Director: Mike Flanagan
Screenplay: Jeff Howard
Starring: Karen Gillan, Brenton Thwaites, Katee Sackhoff, Rory Cocharne
Synopsis is here:
It is currently world cup season and I have spent much of the last week in a colorful football haze, doing my best to catch as many of the games as I can. A good friend of mine (who despises sports) invited me out to the cinema to watch Oculus as he didn’t really have another person interested in horror movies to go with. Personally, I feel there was an unconscious, ulterior motive: to get me out the house and back on the films so I could possibly fill my social network statues with something other than awful memes of Spain’s demise.
My visit to watch Oculus coincided with the Holland vs Australia game and, of course, in typical fashion, it featured one of the best goals of the tournament so far. That said, movies are my overall passion and while I wished I saw the game in its entirety, I’ll happily miss football for a horror film which delivers the goods. Mike Flanagan’s Oculus was quick to inform me that I made the right choice missing the game.
James Wan and Leigh Warrell may be gaining the plaudits when it comes to the populist aspect of the genre, but Flanagan’s second feature (his first was the Kickstarter sponsored Absentia) really finds a way to get under the fingernails. Oculus doesn’t resort to the cheap and mechanical scares that littered the likes of immensely popular The Conjuring (2013). Instead, it finds a way to take the known tropes of the genre, invigorate them with some slight tweaks, strong knowledge of a decent setup and genuinely affecting characters. Oculus clearly riffs on the likes of The Shining (1980), The Amityville Horror (1979 & 2005) and a truckload of psychological/possession films before it, yet the film’s direction and performances hold a conviction that I sometimes find to be sorely lacking from this particular sub-genre of horror.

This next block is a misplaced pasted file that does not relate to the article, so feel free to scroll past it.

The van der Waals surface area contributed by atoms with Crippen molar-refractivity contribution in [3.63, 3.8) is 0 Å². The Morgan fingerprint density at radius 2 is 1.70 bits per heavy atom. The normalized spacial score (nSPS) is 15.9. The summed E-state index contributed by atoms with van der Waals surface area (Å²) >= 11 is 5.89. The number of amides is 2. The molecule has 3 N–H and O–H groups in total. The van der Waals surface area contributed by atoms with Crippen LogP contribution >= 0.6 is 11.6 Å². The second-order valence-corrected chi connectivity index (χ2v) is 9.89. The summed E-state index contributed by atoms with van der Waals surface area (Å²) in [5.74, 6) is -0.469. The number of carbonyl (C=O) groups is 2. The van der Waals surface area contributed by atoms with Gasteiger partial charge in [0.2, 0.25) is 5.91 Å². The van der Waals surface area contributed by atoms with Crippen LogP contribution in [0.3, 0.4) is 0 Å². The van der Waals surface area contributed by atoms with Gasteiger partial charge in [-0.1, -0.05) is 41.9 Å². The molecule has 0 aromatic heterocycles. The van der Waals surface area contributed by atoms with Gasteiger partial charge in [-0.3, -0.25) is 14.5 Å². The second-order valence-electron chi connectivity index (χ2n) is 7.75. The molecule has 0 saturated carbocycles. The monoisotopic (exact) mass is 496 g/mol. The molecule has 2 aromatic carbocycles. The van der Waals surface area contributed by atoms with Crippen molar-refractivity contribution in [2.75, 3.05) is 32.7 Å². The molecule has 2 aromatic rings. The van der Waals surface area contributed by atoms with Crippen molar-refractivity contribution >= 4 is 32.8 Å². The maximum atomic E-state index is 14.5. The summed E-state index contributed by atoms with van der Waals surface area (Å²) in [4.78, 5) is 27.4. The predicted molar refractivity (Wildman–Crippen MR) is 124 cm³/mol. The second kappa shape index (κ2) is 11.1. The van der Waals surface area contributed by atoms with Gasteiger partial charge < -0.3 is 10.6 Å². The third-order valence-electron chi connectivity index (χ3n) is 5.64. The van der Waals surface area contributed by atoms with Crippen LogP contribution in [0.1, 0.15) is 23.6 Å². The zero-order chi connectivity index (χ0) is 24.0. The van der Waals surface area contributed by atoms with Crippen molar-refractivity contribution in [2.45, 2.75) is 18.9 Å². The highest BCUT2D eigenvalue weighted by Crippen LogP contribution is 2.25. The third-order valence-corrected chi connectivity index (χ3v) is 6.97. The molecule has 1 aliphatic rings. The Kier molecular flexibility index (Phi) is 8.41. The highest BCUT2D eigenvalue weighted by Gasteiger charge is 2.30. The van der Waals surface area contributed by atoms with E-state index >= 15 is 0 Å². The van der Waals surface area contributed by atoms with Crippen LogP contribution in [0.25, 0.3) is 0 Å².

This is a film which has a very measured, gradual building of tension, with a screenplay keeps its characters and their emotions in the forefront. More importantly, these main characters feel strong. Karen Gillan’s Kaylee feels less like a cutout from the horror template of female horror characters and is a frank young woman who actually has a game plan for dealing with the evil at hand. Brenton Thwaites’ Tim may feel less defined at times, but the actor still manages to give the character a confused energy that heightens the uncomfortable feeling that hangs in the film’s air. Katee Sackhoff impresses with a sometimes savagely physical performance, meanwhile Rory Cocharne shows that the years haven’t been kind to him since Empire Records with an intense and brooding performance.
Flanagan displays his confidence with a third act that had me agreeing with my friend's statement that we landed in “Videodrome territory”. Not only does Flanagan hold a strong grasp of atmosphere (the lingering camera gains a sense of dread throughout), but as the film hurtles towards its climax, he manages to maintain the complexity of the film's flashback narrative. The final third becomes devilishly playful in teasing us with the character’s sense of their past, their present and how both converge. We only become confused when the film wants us be, and the mental geography that takes place, never leaves the viewer behind.
These reasons are why I found Oculus such an interesting entry into the horror genre. Oculus doesn’t turn the old archetypes on its head. Instead, it merely reminds us about the people who have to do their best to survive the things that go bump in the night. Something I wish I felt when watching The Conjuring. Hauntings have always been about the people being scared. When we see their reactions, we feel it too.